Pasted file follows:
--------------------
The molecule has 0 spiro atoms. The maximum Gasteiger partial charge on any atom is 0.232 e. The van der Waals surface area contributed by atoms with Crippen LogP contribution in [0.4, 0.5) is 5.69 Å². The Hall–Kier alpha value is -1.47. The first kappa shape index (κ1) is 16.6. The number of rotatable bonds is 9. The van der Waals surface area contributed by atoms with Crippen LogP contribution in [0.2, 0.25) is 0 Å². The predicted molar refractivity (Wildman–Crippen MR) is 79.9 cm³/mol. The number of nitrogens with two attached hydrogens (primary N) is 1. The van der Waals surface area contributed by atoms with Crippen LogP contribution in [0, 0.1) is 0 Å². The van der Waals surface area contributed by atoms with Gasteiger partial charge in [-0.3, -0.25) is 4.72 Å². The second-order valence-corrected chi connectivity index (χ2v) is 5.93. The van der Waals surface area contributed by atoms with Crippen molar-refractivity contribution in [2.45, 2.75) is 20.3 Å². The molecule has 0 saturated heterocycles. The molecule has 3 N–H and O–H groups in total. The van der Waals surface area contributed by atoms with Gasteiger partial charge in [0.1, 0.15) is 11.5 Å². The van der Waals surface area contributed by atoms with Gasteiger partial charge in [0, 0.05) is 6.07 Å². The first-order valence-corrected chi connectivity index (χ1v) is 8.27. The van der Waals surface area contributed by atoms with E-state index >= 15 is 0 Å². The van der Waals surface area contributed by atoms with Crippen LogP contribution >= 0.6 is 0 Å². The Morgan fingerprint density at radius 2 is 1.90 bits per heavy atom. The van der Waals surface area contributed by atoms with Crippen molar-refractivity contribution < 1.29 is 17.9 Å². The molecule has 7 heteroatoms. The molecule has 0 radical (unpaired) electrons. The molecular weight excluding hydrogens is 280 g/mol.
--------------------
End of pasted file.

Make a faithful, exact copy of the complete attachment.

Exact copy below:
The molecule has 0 spiro atoms. The maximum Gasteiger partial charge on any atom is 0.232 e. The van der Waals surface area contributed by atoms with Crippen LogP contribution in [0.4, 0.5) is 5.69 Å². The Hall–Kier alpha value is -1.47. The first kappa shape index (κ1) is 16.6. The number of rotatable bonds is 9. The van der Waals surface area contributed by atoms with Crippen LogP contribution in [0.2, 0.25) is 0 Å². The predicted molar refractivity (Wildman–Crippen MR) is 79.9 cm³/mol. The number of nitrogens with two attached hydrogens (primary N) is 1. The van der Waals surface area contributed by atoms with Crippen LogP contribution in [0, 0.1) is 0 Å². The van der Waals surface area contributed by atoms with Gasteiger partial charge in [-0.3, -0.25) is 4.72 Å². The second-order valence-corrected chi connectivity index (χ2v) is 5.93. The van der Waals surface area contributed by atoms with Crippen molar-refractivity contribution in [2.45, 2.75) is 20.3 Å². The molecule has 0 saturated heterocycles. The molecule has 3 N–H and O–H groups in total. The van der Waals surface area contributed by atoms with Gasteiger partial charge in [0.1, 0.15) is 11.5 Å². The van der Waals surface area contributed by atoms with Gasteiger partial charge in [0, 0.05) is 6.07 Å². The first-order valence-corrected chi connectivity index (χ1v) is 8.27. The van der Waals surface area contributed by atoms with E-state index >= 15 is 0 Å². The van der Waals surface area contributed by atoms with Crippen LogP contribution >= 0.6 is 0 Å². The Morgan fingerprint density at radius 2 is 1.90 bits per heavy atom. The van der Waals surface area contributed by atoms with Crippen molar-refractivity contribution < 1.29 is 17.9 Å². The molecule has 7 heteroatoms. The molecule has 0 radical (unpaired) electrons. The molecular weight excluding hydrogens is 280 g/mol.